Local ballots for the Nov. 8 election will be mailed to registered voters on Wednesday. If you don’t receive yours by Oct. 26, call the elections office: 360-397-2345. Anyone looking for an opportunity to flex their fiercely loyal partisan muscle (whether Republican or Democrat) will likely be disappointed in this election. Of the 141 people running for various offices around Clark County, only two are identified by political party. (Democratic appointee Sharon Wylie and Republican challenger Craig Riley are running for state representative in the 49th Legislative District.)
But if you’re what Perry Bacon Jr. of The Washington Post describes as “staunchly moderate,” this is definitely your kind of election, refreshingly free of party affiliations. Instead of partisan candidates who veer crazily toward radical ideologies in order to impress their base and advance to the general election, candidates this fall are folks who simply want to serve their communities in low-paid (if paid at all) elected offices. Good for them. Too bad there are so few. Those 141 candidates might look like a large field, but 81 percent of school board races across the county are unopposed, as are 31 percent of city council races.
On the other hand, if you’re a rock-ribbed Republican or a die-hard Democrat, fret ye not. There’s plenty of partisan bickering on the national stage, so much, in fact, that moderates feel ignored by the national media. Look around. Extremists to the left, radicals to the right, here the centrists are, stuck in the middle.
Bacon, the Post writer, designed the ideal platform for moderates, who he says would advocate: “Don’t call it ‘marriage,’ but give gay couples the same rights and responsibilities as heterosexual ones. Reduce the federal budget deficit with spending cuts, modest changes to Medicare and Social Security, and tax increases, particularly for the wealthy. Reform immigration laws so they don’t punish the children of illegal immigrants for their parents’ misdeeds, but also increase border security and make it harder for employers to hire illegal workers.”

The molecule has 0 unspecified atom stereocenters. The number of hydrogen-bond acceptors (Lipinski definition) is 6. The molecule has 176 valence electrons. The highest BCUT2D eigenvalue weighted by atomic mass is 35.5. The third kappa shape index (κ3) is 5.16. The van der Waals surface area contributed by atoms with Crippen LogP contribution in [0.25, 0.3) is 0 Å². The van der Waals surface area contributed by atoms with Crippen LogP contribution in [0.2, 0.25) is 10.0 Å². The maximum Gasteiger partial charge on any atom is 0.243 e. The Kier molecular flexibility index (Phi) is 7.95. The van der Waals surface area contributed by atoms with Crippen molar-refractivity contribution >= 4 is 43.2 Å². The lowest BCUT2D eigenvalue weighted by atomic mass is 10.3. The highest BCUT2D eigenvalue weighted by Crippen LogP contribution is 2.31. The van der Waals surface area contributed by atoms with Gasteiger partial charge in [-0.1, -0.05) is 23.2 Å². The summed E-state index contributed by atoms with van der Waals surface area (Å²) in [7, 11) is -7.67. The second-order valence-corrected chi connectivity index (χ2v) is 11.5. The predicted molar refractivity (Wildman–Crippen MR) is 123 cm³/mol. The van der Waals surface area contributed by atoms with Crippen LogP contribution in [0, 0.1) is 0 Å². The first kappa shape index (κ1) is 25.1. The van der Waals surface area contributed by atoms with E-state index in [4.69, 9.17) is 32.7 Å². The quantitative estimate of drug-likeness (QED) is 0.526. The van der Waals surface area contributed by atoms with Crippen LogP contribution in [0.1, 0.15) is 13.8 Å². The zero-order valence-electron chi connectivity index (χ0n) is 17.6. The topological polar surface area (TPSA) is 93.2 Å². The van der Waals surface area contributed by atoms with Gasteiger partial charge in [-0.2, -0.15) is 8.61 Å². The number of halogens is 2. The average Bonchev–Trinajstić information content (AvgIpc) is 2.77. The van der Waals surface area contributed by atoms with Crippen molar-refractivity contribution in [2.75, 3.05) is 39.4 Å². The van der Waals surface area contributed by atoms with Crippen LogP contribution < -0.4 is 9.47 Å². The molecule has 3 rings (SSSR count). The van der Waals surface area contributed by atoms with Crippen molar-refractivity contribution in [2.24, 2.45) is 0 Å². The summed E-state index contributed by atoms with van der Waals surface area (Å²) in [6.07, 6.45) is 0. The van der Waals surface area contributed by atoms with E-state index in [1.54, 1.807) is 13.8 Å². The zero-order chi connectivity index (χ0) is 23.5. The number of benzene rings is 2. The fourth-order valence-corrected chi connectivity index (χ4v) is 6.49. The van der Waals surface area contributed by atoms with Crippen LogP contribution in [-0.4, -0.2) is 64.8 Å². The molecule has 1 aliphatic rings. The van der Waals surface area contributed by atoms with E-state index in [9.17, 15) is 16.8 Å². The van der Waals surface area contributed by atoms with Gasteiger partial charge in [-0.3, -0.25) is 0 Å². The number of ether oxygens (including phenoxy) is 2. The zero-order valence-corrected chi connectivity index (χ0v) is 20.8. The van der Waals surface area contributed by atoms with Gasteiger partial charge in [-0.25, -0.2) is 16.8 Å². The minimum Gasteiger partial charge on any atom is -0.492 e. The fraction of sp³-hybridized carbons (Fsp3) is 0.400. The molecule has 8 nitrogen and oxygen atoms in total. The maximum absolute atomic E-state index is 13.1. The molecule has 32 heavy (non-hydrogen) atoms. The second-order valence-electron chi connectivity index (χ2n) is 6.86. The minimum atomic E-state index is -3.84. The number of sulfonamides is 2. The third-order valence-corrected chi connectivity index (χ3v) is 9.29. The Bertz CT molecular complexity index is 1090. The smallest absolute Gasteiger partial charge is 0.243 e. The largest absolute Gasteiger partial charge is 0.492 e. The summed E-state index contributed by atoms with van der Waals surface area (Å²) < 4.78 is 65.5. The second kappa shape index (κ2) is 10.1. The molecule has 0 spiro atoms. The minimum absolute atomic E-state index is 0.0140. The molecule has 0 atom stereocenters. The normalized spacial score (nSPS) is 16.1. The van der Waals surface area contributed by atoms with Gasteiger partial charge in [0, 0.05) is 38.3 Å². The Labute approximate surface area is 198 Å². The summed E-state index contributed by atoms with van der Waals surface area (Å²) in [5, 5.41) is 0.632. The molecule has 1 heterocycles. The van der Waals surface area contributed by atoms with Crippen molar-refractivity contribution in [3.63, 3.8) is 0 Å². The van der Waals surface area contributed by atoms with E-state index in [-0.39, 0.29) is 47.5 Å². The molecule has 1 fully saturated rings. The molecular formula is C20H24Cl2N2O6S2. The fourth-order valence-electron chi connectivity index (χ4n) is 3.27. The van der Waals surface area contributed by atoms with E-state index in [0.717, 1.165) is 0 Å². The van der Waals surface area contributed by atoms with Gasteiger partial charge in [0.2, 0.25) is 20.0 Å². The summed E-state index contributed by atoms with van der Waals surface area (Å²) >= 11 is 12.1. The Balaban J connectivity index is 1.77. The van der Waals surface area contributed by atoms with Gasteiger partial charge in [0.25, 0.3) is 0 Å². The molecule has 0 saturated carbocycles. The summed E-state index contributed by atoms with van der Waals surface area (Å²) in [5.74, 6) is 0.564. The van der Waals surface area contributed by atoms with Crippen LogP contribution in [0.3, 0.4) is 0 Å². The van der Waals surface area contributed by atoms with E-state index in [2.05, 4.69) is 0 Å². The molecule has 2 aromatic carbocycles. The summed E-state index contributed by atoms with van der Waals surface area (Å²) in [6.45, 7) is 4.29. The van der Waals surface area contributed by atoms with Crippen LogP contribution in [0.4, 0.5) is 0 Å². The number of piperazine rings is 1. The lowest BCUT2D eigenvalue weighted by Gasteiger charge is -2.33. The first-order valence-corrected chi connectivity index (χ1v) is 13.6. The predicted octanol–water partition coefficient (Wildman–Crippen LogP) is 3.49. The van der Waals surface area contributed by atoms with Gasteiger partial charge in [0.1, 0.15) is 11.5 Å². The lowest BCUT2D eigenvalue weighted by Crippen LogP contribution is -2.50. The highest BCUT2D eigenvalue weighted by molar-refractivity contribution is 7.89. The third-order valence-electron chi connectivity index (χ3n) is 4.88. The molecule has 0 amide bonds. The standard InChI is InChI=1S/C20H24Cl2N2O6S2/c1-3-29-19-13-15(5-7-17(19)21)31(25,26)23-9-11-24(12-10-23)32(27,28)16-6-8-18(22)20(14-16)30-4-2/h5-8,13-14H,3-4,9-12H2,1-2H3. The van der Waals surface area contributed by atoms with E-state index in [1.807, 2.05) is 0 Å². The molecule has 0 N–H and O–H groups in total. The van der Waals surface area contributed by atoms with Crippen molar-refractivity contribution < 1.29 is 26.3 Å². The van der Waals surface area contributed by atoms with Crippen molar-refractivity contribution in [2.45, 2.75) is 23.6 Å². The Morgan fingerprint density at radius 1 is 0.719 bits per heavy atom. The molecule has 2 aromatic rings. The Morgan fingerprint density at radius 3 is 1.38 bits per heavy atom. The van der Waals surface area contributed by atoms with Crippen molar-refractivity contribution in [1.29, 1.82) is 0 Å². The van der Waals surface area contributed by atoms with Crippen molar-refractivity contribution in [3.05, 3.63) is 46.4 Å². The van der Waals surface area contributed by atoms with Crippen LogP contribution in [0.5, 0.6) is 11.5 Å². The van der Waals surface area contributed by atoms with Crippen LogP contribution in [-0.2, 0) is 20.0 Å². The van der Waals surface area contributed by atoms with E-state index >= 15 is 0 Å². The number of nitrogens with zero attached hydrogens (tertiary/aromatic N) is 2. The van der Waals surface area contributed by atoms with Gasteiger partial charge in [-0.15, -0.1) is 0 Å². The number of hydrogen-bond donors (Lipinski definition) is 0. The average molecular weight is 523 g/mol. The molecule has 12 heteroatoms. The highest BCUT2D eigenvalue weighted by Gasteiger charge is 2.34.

Unfortunately, that platform will never fly “because politically moderate ideas, though generally popular among voters, rarely get traction in Washington (D.C.)” For example, polls show that two-thirds of Americans wanted Congress to compromise on a deficit-reduction plan. That never happened.
Centrists get final word
Then again, moderates have nothing to fear. In the long run, they will prevail. My unofficial, unscientific estimate places one-third of Americans in the independent category, and these are the ones who traditionally decide national elections.
Why? Joe Scarborough — the host of MSNBC’s “Morning Joe” and a former Republican Congressman — cites “one simple rule: Crazy never wins.” This would explain why Mitt Romney continues to do so well in the polls. Scarborough remembers the lessons of his conservative father, who “did not gamble on candidates like Michele Bachmann or Newt Gingrich.” Voters who lean toward rational conservatism “tune out politicians who compare opponents to Joseph Stalin or Adolf Hitler … (they) don’t cozy up to Texas governors who brag about seceding from the Union or call Social Security unconstitutional.”
So, despite all of the rancid rhetoric that propels candidates beyond the primaries, middle-of-the-road voters actually decide national elections because they’re the only ones who are capable of changing their minds.
A third source of opinions about independents is New York Times columnist Thomas Friedman, who was cited in the Bacon story. Friedman believes our political system is flawed in part because of those infernal pledges that many candidates sign. Such iron-clad promises paint politicians into corners of ideological extremism. So, Friedman came up with his own pledge: “My pledge is to never vote for anyone stupid enough to sign a pledge thereby abdicating their governing responsibilities in a period of incredibly rapid change and financial stress.”
Clark County friends, enjoy the nonpartisan election of Nov. 8. Thereafter, it’s back to the war of the radicals.